Eggplant, also known as aubergine in English, is a vegetable used in many dishes and enjoyed from the Ottoman times to the present.

In the past, eggplants were called “fish of the fields” since as they grew in the fields they resembled shiny fish swimming in the sea. In fact, the skin of eggplants was compared to fish scales. The first published Turkish cookbook, Melce’üt-Tabbâhîn (1844), recorded a recipe for “Stuffed Fake Fish.” Etymologically, patlıcan, the Turkish word for eggplant, derives from the Persian word badingan; in early sources, eggplant was also referred to as batlıcan, badıcan, or badıncan. The earliest record in the world of an eggplant is found in a book written in China in the 5th century. In Divânü Lugâti’t-Türk, the first Turkish dictionary, pickled eggplant was referred to as “bütüge.” Among others, stuffed pickled eggplant, and eggplant with yogurt and garlic, mentioned in one of the works by Muhammad bin Mahmud Shirvani, a 15th-century physician, are still prepared in today’s cuisine. “Eggplant jam” was among the sweets served at the circumcision celebration held for Bayezid and Cihangir, the shahzadas of Süleyman the Magnificent in the 16th century. In his book of travels, the 17th-century traveler Evliya Çelebi mentions a variety of eggplants including corn eggplant, purple eggplant, Morean eggplant, stuffed and pickled eggplant. 

In the 18th and 19th centuries, the eggplant became even more popular. However, fires frequently broke out after pans filled with oil were heated to cook eggplants and were then forgotten unattended. These major fires spread rapidly because Istanbul’s streets were narrow and the houses were generally wooden, and came to be known in history as “eggplant fires.” In Melce’üt-Tabbâhîn, Mehmet Kamil recorded many recipes ranging from eggplant patties to rice, stuffed eggplant to pickled eggplant, eggplant with lamb’s feet to imam bayıldı (whole eggplant stuffed with onion, garlic and tomatoes).

As a chef, recipes with eggplant are among the most delicious dishes I prepare. I would like to share with you two recipes that I enjoy very much. 

 

 

Braised Lamb And Eggplant 

 

In the past, eggplants were called “fish of the fields” since as they grew in the fields they resembled shiny fish swimming in the sea. In fact, the skin of eggplants was compared to fish scales. The first published Turkish cookbook, Melce’üt-Tabbâhîn (1844), recorded a recipe for “Stuffed Fake Fish.” Etymologically, patlıcan, the Turkish word for eggplant, derives from the Persian word badingan; in early sources, eggplant was also referred to as batlıcan, badıcan, or badıncan. The earliest record in the world of an eggplant is found in a book written in China in the 5th century. In Divânü Lugâti’t-Türk, the first Turkish dictionary, pickled eggplant was referred to as “bütüge.” Among others, stuffed pickled eggplant, and eggplant with yogurt and garlic, mentioned in one of the works by Muhammad bin Mahmud Shirvani, a 15th-century physician, are still prepared in today’s cuisine. “Eggplant jam” was among the sweets served at the circumcision celebration held for Bayezid and Cihangir, the shahzadas of Süleyman the Magnificent in the 16th century. In his book of travels, the 17th-century traveler Evliya Çelebi mentions a variety of eggplants including corn eggplant, purple eggplant, Morean eggplant, stuffed and pickled eggplant.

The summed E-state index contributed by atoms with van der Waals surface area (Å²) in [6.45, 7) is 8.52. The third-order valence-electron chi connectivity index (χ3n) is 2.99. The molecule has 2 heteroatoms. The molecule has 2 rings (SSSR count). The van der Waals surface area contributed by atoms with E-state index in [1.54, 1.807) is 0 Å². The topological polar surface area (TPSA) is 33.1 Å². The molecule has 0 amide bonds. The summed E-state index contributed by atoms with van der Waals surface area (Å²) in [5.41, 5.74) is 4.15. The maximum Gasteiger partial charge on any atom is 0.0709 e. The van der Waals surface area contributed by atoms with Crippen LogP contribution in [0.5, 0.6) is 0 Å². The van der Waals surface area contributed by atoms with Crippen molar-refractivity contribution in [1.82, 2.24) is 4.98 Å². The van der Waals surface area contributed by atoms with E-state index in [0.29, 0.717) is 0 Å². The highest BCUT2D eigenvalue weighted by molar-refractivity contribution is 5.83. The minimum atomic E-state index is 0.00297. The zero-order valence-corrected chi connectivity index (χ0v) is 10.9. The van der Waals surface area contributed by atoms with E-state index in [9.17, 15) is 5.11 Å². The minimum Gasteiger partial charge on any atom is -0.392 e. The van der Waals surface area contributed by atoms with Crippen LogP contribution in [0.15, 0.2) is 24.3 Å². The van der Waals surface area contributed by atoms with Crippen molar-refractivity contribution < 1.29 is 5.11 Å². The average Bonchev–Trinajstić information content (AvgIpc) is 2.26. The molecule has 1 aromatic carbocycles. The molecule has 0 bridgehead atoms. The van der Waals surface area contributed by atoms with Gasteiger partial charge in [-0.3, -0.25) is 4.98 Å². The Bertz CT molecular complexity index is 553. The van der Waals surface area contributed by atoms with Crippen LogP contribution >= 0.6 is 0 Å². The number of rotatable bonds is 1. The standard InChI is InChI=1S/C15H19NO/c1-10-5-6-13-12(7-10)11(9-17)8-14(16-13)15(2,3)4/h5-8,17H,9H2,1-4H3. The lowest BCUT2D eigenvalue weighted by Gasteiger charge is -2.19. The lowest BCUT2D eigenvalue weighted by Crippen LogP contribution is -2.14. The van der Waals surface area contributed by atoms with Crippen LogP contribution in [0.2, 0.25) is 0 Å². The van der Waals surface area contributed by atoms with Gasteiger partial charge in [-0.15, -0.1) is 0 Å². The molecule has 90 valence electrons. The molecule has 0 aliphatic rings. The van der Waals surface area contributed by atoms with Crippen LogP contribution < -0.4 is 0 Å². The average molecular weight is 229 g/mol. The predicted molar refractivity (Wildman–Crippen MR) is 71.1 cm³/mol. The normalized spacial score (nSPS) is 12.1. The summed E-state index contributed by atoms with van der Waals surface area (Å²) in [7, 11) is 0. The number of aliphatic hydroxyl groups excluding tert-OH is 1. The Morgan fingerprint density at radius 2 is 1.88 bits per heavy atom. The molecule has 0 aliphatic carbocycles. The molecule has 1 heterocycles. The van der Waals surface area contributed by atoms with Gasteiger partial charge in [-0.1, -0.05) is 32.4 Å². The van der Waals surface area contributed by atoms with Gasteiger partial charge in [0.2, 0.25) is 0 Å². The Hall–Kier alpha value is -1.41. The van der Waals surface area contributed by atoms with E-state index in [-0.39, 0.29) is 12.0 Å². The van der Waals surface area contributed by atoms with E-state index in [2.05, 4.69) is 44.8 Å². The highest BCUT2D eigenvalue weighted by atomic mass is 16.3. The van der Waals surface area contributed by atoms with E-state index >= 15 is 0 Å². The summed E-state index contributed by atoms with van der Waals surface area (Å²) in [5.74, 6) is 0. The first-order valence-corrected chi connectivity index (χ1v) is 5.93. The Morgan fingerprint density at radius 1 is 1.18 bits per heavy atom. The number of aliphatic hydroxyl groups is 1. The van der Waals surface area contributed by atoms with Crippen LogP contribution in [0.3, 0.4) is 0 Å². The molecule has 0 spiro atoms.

In the 18th and 19th centuries, the eggplant became even more popular. However, fires frequently broke out after pans filled with oil were heated to cook eggplants and were then forgotten u nattended. These major fires spread rapidly because Istanbul’s streets were narrow and the houses were generally wooden, and came to be known in history as “eggplant fires.” In Melce’üt-Tabbâhîn, Mehmet Kamil recorded many recipes ranging from eggplant patties to rice, stuffed eggplant to pickled eggplant, eggplant with lamb’s feet to imam bayıldı (whole eggplant stuffed with onion, garlic and tomatoes).

As a chef, recipes with eggplant are among the most delicious dishes I prepare. I would like to share with you two recipes that I enjoy very much. 

 

1 kg diced lamb / 6 eggplants /
2 tablespoons butter / ½ teaspoon cinnamon / ½ teaspoon black pepper /
½ teaspoon salt

 

Cook the eggplants (with skins) in an oven at 180°C for 25-30 minutes. Fry the diced meat on a low heat with the salt and butter. Continue to cook the meat for a further 30 minutes on a very low heat after the liquid from the meat has evaporated. Remove all the skin from the eggplants and place them in a pan. Add the previously cooked meat onto the eggplants and cover the pan with a lid. Cook this again on a low heat for about 20 minutes. Place the cooked eggplant and meat onto a plate and add black pepper and cinnamon before serving.

 

Eggplant Dessert

 

1 kg eggplants / 200 g walnuts / 5 egg yolks / ½ teaspoon cinnamon / ½ teaspoon salt / 1 kg sugar / 1 liter water / 

Cooking oil for frying

 

Prepare the syrup by boiling the water and sugar, leave to cool. Peel the eggplant skin in strips and slice the eggplant into long slices. Beat the egg yolks with water. When the eggplant has dried, dip into the egg yolk mix and fry in hot oil. Put the fried eggplant slices into a tray, place the crushed walnuts into the center of the eggplant, and roll them up. Pour the syrup over the rolled eggplants and leave for an hour. Sprinkle cinnamon over the dessert before serving.  

 

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